For the video shown here, I filmed everything, including the b-roll, and edited the end product. It now lives on the Rise8 YouTube channel and is embedded on the careers page.
A big piece of real estate in the communications puzzle, especially when working with the government, is the use of slide decks. Heading into a slide deck, especially when rebranding an old one, is kind of like doing a remodeling project on your house. It's a can of worms. Pull down the wallpaper and the whole wall comes with it. In this context, the wall was graphics.
The decks I needed to redesign contained screenshots and graphics lifted from other sources and I needed to redesign these to fit into our decks without looking odd. Many of these decks contained 100+ slides. This meant setting a standard for many different kinds of graphics from business graphs and charts to highly complex models of software factory pipelines.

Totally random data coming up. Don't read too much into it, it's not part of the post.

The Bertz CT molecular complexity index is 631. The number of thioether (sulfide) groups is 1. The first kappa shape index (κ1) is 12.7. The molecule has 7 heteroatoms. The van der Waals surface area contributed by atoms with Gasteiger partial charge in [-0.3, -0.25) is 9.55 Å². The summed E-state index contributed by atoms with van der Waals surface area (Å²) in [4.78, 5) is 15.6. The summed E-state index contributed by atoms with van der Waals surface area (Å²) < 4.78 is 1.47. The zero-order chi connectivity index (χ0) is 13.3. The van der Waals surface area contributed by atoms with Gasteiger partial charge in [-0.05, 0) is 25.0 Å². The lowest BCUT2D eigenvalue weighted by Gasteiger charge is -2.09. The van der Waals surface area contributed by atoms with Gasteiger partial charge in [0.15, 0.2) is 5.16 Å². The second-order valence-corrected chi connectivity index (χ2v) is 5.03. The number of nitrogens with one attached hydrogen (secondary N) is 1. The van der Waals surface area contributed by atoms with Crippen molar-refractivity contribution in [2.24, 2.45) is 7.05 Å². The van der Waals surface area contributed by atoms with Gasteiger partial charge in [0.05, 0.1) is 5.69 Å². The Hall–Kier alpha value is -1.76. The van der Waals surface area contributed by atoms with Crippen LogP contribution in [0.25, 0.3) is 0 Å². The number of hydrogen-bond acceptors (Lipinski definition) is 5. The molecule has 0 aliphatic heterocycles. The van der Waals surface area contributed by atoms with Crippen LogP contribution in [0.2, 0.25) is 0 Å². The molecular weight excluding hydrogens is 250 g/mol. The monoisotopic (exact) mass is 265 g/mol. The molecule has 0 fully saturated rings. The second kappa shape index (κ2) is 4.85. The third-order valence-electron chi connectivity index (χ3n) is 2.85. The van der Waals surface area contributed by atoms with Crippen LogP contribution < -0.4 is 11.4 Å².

I create new decks, update old ones and help the team finesse their decks to keep them on-brand.
I was given just a few days to design and print a brochure for our business development team to take to the Air Force Association Symposium.
Originally, I was asked to print a slide deck but I like like “Oh no. This should be a brochure.” I designed this over 24 hours. It went from not existing to being printed and in their hands in 4 days.
I would never recommend that kind of time crunch for a piece of work like this but a couple of things made it possible:
I went along with the team to observe the peope who received the brochures to gauge reactions and it was received very well.